About six months after Australia released its new 50-dollar bill, and 46 million of the bank notes had been circulated, it was found that there were multiple misspellings and typos on the new bill. A national embarrassment. Granted, the mistakes weren’t too easy to spot…but a typo is a typo…a misspelling is a misspelling. Responsibility was spelled “responsibilty”. Emphasize was spelled “emphasise”. Mistakes happen!

The Philippines faced similar embarrassment back in 2005 when it was discovered that new bank notes misspelled the name of then-President Gloria Macapagal Arroyo. On the notes, her last name was spelled “Arrovo”. Mistakes happen!

Last week, a server at Hawksmoor Manchester Steakhouse in England mistakenly poured a customer a bottle of Chateau le Pin Pomerol 2001, worth $5,760, when the customer had ordered a bottle that cost about $290. A restaurant spokeswoman said, “It was a very busy night at the restaurant and the bottles look pretty similar.” Mistakes happen!

I dated a girl named Kelly Sapp when I was in college. She was from Winston Salem, NC. The first time I went to visit her family’s home, I noticed they had an untuned antique guitar placed in the corner of their living room. Thinking I was doing a good deed for Mr. and Mrs. Sapp, I picked up the guitar and started tuning it. The pressure of tightening the guitar strings literally cracked the guitar in half. When I handed the split guitar back to Kelly’s parents, I learned that this guitar was passed on four generations within the family. And then I learned how lucky Kelly was to have parents like hers. Her parents said to me, “Mistakes happen!”

I remember the first time I met my wife’s whole family in 2003. Jill is from Greeley, CO. We all went to the 4th of July Greeley Stampede parade. The parade was packed with hundreds of people lining the streets. Growing up just miles outside of New York City, I’d never seen anything like that before…a real western cow town parade. When the parade was over, Jill, her parents, brothers, sister, nieces, and nephews must have all bolted in different directions to head back to their cars…accidentally leaving me completely stranded by myself with hundreds of strangers. With no cell phone, I hitched a ride back to Jill’s parents’ home. And when I walked in their front door, I said, “Mistakes happen!”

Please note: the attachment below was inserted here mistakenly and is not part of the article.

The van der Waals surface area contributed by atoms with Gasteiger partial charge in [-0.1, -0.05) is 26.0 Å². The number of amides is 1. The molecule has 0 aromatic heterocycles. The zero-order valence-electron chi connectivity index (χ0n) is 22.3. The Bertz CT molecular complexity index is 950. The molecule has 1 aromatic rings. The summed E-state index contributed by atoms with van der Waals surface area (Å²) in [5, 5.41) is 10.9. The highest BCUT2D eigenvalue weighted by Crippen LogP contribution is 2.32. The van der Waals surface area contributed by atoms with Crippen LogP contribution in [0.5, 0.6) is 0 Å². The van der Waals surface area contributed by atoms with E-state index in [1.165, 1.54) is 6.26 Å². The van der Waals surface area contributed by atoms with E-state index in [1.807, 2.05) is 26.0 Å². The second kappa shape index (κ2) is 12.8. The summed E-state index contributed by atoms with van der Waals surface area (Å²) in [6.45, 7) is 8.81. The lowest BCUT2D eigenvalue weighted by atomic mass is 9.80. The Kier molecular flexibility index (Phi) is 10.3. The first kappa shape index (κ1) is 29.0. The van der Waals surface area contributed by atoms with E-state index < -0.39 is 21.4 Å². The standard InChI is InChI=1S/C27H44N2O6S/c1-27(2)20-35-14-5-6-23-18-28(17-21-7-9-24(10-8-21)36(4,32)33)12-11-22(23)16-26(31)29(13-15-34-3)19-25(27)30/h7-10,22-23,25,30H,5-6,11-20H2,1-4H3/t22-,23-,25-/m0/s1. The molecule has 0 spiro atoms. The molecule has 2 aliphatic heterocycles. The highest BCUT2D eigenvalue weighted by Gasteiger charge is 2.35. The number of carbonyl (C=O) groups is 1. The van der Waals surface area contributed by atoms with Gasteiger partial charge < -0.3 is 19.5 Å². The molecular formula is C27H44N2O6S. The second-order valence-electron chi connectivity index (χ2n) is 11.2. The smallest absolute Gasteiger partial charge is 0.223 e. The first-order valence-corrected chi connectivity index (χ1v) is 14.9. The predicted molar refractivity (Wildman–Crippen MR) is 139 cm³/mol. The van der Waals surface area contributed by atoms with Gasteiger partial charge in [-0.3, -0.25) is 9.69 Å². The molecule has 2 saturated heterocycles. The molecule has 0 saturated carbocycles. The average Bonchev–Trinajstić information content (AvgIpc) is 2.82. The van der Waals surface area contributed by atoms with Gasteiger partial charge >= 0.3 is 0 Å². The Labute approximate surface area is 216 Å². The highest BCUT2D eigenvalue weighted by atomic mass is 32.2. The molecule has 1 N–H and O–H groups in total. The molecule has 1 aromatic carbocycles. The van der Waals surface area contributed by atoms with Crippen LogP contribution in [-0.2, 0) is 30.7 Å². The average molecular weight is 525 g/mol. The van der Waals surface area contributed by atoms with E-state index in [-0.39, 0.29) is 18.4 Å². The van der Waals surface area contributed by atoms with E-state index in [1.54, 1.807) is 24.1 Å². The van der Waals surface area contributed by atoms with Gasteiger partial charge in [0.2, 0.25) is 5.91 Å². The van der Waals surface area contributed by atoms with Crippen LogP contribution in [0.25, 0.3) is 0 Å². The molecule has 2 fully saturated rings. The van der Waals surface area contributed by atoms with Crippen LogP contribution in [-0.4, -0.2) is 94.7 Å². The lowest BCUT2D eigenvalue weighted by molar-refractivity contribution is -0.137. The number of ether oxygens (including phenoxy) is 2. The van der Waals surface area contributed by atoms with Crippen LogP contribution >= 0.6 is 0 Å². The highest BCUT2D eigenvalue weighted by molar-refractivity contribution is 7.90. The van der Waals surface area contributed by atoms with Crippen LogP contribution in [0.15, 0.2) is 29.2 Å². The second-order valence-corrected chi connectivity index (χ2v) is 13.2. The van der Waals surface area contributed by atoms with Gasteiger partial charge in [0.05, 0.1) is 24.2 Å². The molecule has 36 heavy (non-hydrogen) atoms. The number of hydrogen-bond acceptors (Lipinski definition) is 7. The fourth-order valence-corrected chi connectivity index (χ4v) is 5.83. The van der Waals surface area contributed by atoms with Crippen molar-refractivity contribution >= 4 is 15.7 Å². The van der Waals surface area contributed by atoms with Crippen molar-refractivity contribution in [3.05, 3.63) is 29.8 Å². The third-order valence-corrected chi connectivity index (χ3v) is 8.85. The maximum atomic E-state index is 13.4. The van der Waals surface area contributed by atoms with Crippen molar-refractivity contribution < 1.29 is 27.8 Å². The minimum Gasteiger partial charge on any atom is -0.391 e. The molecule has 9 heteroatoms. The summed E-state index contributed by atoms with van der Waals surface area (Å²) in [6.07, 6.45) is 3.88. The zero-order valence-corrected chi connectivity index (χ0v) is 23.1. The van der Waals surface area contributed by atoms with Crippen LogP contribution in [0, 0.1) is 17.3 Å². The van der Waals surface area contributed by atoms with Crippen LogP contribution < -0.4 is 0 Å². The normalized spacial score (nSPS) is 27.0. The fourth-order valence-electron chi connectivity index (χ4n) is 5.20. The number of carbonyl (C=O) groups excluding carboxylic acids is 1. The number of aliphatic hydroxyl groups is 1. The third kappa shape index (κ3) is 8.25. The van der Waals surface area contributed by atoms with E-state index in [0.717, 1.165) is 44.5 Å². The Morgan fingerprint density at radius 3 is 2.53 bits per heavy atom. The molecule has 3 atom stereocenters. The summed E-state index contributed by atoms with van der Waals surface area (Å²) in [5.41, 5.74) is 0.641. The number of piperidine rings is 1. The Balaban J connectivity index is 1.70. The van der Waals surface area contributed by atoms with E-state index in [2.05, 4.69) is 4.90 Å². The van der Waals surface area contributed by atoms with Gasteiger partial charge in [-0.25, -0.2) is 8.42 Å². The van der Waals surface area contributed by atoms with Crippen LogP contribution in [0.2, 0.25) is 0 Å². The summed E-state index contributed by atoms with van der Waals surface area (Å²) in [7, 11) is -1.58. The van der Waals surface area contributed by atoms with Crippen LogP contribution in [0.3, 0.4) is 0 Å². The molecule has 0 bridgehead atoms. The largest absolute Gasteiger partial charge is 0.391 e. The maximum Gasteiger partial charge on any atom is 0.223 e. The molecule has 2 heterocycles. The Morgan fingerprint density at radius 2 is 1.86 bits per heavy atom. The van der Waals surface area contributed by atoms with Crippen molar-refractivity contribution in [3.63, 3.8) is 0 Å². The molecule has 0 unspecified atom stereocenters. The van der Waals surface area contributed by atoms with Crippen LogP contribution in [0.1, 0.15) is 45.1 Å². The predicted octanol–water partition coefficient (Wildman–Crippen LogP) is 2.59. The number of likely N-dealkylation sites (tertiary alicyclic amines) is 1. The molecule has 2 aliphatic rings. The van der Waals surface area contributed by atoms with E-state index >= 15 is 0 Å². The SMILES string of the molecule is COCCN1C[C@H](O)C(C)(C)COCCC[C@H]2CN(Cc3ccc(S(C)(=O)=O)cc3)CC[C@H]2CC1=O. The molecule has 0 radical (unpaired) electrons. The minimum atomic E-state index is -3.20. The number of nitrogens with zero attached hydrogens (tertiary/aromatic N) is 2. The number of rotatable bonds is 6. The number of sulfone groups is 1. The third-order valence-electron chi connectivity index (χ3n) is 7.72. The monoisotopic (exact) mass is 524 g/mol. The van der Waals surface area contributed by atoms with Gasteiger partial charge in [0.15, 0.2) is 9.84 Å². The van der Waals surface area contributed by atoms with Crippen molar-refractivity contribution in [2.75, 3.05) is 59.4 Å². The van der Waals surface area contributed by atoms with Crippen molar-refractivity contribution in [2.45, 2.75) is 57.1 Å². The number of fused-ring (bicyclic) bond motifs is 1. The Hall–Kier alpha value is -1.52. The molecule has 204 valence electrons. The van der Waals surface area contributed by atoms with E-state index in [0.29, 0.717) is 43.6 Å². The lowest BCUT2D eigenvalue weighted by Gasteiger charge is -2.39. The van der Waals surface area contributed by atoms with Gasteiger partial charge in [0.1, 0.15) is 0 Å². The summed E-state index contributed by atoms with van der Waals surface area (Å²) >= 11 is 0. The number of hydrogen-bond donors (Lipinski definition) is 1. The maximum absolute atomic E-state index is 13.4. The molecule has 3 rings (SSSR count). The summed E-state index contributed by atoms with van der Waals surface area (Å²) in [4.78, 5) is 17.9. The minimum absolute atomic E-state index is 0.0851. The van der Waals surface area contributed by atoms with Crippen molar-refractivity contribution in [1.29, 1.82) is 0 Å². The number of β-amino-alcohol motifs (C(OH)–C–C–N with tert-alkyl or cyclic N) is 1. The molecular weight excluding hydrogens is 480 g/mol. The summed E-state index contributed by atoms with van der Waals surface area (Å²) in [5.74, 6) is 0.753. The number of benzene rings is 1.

My first boss out of college was a guy named Terry Adams. I worked for Terry when I was an Admissions Manager for Up with People. When Up with People was performing in Des Moines, Iowa, Terry asked me to introduce the show in front of a couple thousand people. Back then, 26 years ago, I didn’t have much experience in public speaking. When I walked out on stage to introduce the Up with People show, thank the sponsors, etc., as soon as the bright spotlight hit my face, I froze like a deer in headlights. I could not open my mouth. I forgot the sponsor’s name. I forgot what city we were in. I even forgot my own name! Eventually I was rescued by another staff member that finished the show introduction.

I ran off stage and threw up. And I vowed to myself that I would NEVER speak again in public.

The following morning Terry Adams came up to me and said, “Tommy, you are introducing the show again tonight.” I told Terry there was no way in hell I was going back on that stage. And then Terry spoke words to me that I will never forget.
“Tommy, we all make mistakes. That is how we learn. Just don’t make the same mistake twice!”

That night, when the bright spotlight hit my face, I rattled off the Up with People show introduction flawlessly.

Today I make a living as a professional speaker. I get up on stage in front of thousands of people a couple hundred times a year. Twenty-six years ago, I vowed to myself that I would never speak in public again. If Terry Adams never got me back on stage the following day, I would not have become the author and speaker I am today.
It doesn’t matter if we print typos and misspellings on currency, serve the wrong bottle of wine, break an antique guitar, get left behind at a 4th of July parade, or freeze on stage while public speaking…we ALL make mistakes.

Heart-Led Leaders know that mistakes happen. And when we love people through their mistakes, we have an opportunity to change people’s lives…as long as they don’t make the same mistake twice!

Sources: Washington Post & Denver Post